Top Questions About Norfolk Island Pine Trees

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Questions About Norfolk Island Pine Trees

Asked by
clarkdav on
February 22, 2014

Q. Norfolk pine care

I recieved a 3 foot pine with multiple (4 or5) sprouts in it. Should I prune the smaller less dominate trees? It seems the nicest and largest pines are single stems.

Answered by
Heather on
February 24, 2014
Certified Expert
A.

If this will make the tree more visually appealing, then it is fine to prune off the sprouts. They will not hurt to stay, but it will not hurt to remove them.

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Asked by
Anonymous on
February 26, 2014

Q. Frost Damaged Norfolk Island Pines

We have three beautiful Norfolk Island pine trees (in large pots) that thrive outside. We keep them in a greenhouse climate during the winter on the south side of our home. This year, the greenhouse took a hit from a winter storm and exposed the plants inside to temperatures around 19 degrees. Obviously, they took a serious hit and have browned out at the top, to about 8″ above the soil. Are they DEAD, or will they possibly come back this spring? If they will come back, what pruning tips can you give me?

Answered by
Nikki on
February 26, 2014
Certified Expert
A.

If part of the tree is still alive, it can survive but, unfortunately, it will be deformed. Once the main trunk is killed at the top, several side branches will take over to become trunks. Even if only one branch steps forward, the tree will be oddly shaped. Pruning itself will not harm the trees, but they will not regain their former shape.

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Asked by
esherman77 on
March 16, 2014

Q. About my Norfolk pine

One of the branches of my Norfolk pine is broken. Not all the way, as the needles at the end are still growing, but it isn’t straight like the other branches and can’t hold itself up. How do I repair it or strengthen it so that it still gets nutrients to the end of the branch? The tree lives inside all of the time.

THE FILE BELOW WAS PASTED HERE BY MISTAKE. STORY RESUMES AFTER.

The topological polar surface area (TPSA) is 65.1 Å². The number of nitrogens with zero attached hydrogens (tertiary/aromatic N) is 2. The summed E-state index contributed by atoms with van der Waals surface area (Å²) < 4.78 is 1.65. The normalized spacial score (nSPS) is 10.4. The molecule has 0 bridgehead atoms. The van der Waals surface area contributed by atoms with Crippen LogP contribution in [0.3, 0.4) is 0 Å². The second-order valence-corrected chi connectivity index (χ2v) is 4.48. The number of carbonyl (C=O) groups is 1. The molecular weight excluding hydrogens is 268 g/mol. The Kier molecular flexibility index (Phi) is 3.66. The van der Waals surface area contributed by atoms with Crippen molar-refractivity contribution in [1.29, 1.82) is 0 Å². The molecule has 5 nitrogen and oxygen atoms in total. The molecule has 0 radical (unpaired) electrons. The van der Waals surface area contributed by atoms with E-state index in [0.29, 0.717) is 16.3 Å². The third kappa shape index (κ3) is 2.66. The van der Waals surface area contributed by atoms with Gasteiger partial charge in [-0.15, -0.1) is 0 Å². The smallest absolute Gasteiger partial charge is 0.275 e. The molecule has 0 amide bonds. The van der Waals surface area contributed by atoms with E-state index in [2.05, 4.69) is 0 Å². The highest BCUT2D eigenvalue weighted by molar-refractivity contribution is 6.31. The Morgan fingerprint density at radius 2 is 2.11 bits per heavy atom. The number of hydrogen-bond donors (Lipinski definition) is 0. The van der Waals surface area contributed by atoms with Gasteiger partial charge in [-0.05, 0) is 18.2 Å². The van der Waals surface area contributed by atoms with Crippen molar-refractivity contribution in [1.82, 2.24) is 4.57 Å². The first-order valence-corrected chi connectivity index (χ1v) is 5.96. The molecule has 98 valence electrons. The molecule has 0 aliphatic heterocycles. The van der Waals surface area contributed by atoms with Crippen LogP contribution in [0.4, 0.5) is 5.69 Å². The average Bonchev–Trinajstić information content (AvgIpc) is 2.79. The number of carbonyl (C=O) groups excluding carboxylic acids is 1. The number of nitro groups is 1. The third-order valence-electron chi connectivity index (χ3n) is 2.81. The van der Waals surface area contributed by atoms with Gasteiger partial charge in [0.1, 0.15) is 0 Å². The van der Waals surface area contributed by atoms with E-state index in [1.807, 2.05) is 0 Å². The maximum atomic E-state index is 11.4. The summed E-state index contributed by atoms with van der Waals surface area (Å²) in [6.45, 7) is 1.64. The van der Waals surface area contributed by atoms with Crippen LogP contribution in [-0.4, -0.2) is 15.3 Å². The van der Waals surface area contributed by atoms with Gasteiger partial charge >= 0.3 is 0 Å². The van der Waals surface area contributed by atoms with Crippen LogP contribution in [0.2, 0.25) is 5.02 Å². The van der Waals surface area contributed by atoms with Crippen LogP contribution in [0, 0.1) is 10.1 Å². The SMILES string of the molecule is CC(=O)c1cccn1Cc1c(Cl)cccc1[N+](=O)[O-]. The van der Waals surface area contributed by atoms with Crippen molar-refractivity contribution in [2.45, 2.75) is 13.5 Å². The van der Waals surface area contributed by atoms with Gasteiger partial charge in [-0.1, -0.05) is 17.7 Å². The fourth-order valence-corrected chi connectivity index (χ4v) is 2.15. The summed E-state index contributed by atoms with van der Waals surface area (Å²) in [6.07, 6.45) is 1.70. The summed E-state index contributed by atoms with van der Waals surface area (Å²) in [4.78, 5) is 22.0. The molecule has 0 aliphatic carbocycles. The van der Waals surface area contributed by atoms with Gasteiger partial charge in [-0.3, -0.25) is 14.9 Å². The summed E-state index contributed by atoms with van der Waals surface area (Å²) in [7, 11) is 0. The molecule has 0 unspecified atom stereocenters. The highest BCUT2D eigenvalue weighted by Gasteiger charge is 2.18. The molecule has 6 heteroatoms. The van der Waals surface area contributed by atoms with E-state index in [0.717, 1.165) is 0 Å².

Answered by
theficuswrangler on
March 18, 2014
A.

If it's broken along the branch, you could use bamboo kebob skewers or popsicle sticks as splints, and string or yarn to wrap the branch so that the broken pieces are held together; in time, new tissue should grow. If the branch is broken at the trunk, use string or yarn tied from the broken branch to the trunk or the branch above, so that the broken part is held up to where it's supposed to be, then wrap branch and trunk with tape, any kind, doesn't matter. Once again, new tissue should grow.

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Asked by
maroth on
April 24, 2014

Q. Help me to germinate a Norfolk Island Pine seed!

Obtained 26 seeds from eBay. Good quality seeds. Planted some in moistened potting soil, some in vermiculite, and the rest in a 50/50 mix of potting soil and vermiculite. I keep them covered, mist the surface lightly every day, 70 plus degree environment, good natural light location. 16 days have gone by and there are no sprouting signs yet. Can you give me some additional advice and encouragement? Any good reference books?

Answered by
theficuswrangler on
April 25, 2014
A.

This article has propagation tips: http://mrec.ifas.ufl.edu/foliage/folnotes/norfolk.htm

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Asked by
Anonymous on
May 1, 2014

Q. Pruning a Sago Palm and Help for Norfolk Island Pine

Should the bottom fronds of a Sago Palm be cut off each year? My Norfolk Island Pine is losing its fronds and has stopped growing. We have had it eight years and was getting top heavy in the small pot so we repotted it a few months ago. I read on one website that it was probably in shock or needed misting. I have been doing that. It is near an east window so gets only morning sun. Can it be saved?

Answered by
Nikki on
May 1, 2014
Certified Expert
A.

No, you do not need to prune sago palms. They actually do better without being pruned. It likely is shock. A little fertilizer that is high in phosphorous and consistent watering will help, but other than that, it just needs time. Many plants will recover just fine from shock so I would not lose hope for it.

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Asked by
chrisb on
May 17, 2014

Q. pine roots

Brisbane My Norfolk pines roots (2) are lifting my path around the house. Can I cut these 2 roots without killing the tree?

Answered by
theficuswrangler on
May 18, 2014
A.

Cutting one or two exposed tree roots is not recommended as a control method, except as a last resort. There are some other things you might try first, as in this article: https://www.gardeningknowhow.com/ornamental/trees/tgen/exposed-tree-roots.htm

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Asked by
Bmdi on
November 6, 2014

Q. Our Norfolk Pine exploded

Large green ball like things exploded and left hundreds of seed pods (?) everywhere. What are they and what should we do with them?

Answered by
theficuswrangler on
November 6, 2014
A.

Seed pods, yes. Your tree is a female, and there would be a male close enough for pollination, so every few years you can expect seeds. A shop vac is a handy tool for picking up the sharp little seed pods.

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